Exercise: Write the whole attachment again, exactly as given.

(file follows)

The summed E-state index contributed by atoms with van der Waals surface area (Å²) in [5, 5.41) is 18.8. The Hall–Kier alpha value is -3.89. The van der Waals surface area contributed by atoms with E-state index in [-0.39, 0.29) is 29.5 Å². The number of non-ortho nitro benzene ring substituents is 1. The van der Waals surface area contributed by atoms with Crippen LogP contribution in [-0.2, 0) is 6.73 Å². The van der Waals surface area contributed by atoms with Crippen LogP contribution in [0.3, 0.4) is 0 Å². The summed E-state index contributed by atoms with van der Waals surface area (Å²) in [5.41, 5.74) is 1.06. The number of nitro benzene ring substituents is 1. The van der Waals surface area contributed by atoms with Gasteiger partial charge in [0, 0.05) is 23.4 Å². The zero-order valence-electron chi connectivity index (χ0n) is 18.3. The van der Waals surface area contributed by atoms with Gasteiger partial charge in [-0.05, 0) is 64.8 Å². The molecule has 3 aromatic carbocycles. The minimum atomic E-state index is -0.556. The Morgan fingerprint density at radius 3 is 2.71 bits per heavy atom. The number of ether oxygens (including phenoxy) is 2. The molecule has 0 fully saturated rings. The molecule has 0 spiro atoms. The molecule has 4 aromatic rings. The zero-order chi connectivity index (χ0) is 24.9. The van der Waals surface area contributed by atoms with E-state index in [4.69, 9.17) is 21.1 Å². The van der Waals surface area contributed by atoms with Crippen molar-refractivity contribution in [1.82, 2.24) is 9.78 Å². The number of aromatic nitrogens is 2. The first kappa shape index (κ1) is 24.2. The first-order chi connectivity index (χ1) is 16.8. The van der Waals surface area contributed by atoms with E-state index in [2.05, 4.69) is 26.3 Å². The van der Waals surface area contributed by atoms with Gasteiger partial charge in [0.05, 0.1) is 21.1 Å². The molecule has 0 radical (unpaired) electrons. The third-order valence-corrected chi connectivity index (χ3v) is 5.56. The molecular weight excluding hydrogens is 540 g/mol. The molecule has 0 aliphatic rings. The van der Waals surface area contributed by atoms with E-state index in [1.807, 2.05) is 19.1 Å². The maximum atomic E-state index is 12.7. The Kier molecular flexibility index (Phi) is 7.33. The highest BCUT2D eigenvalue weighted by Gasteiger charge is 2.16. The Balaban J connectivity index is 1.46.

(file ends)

The summed E-state index contributed by atoms with van der Waals surface area (Å²) in [5, 5.41) is 18.8. The Hall–Kier alpha value is -3.89. The van der Waals surface area contributed by atoms with E-state index in [-0.39, 0.29) is 29.5 Å². The number of non-ortho nitro benzene ring substituents is 1. The van der Waals surface area contributed by atoms with Crippen LogP contribution in [-0.2, 0) is 6.73 Å². The van der Waals surface area contributed by atoms with Crippen LogP contribution in [0.3, 0.4) is 0 Å². The summed E-state index contributed by atoms with van der Waals surface area (Å²) in [5.41, 5.74) is 1.06. The number of nitro benzene ring substituents is 1. The van der Waals surface area contributed by atoms with Gasteiger partial charge in [0, 0.05) is 23.4 Å². The zero-order valence-electron chi connectivity index (χ0n) is 18.3. The van der Waals surface area contributed by atoms with Gasteiger partial charge in [-0.05, 0) is 64.8 Å². The molecule has 3 aromatic carbocycles. The minimum atomic E-state index is -0.556. The Morgan fingerprint density at radius 3 is 2.71 bits per heavy atom. The number of ether oxygens (including phenoxy) is 2. The molecule has 0 fully saturated rings. The molecule has 0 spiro atoms. The molecule has 4 aromatic rings. The zero-order chi connectivity index (χ0) is 24.9. The van der Waals surface area contributed by atoms with E-state index in [4.69, 9.17) is 21.1 Å². The van der Waals surface area contributed by atoms with Crippen molar-refractivity contribution in [1.82, 2.24) is 9.78 Å². The number of aromatic nitrogens is 2. The first kappa shape index (κ1) is 24.2. The first-order chi connectivity index (χ1) is 16.8. The van der Waals surface area contributed by atoms with E-state index in [2.05, 4.69) is 26.3 Å². The van der Waals surface area contributed by atoms with Gasteiger partial charge in [0.05, 0.1) is 21.1 Å². The molecule has 0 radical (unpaired) electrons. The third-order valence-corrected chi connectivity index (χ3v) is 5.56. The molecular weight excluding hydrogens is 540 g/mol. The molecule has 0 aliphatic rings. The van der Waals surface area contributed by atoms with E-state index in [1.807, 2.05) is 19.1 Å². The maximum atomic E-state index is 12.7. The Kier molecular flexibility index (Phi) is 7.33. The highest BCUT2D eigenvalue weighted by Gasteiger charge is 2.16. The Balaban J connectivity index is 1.46.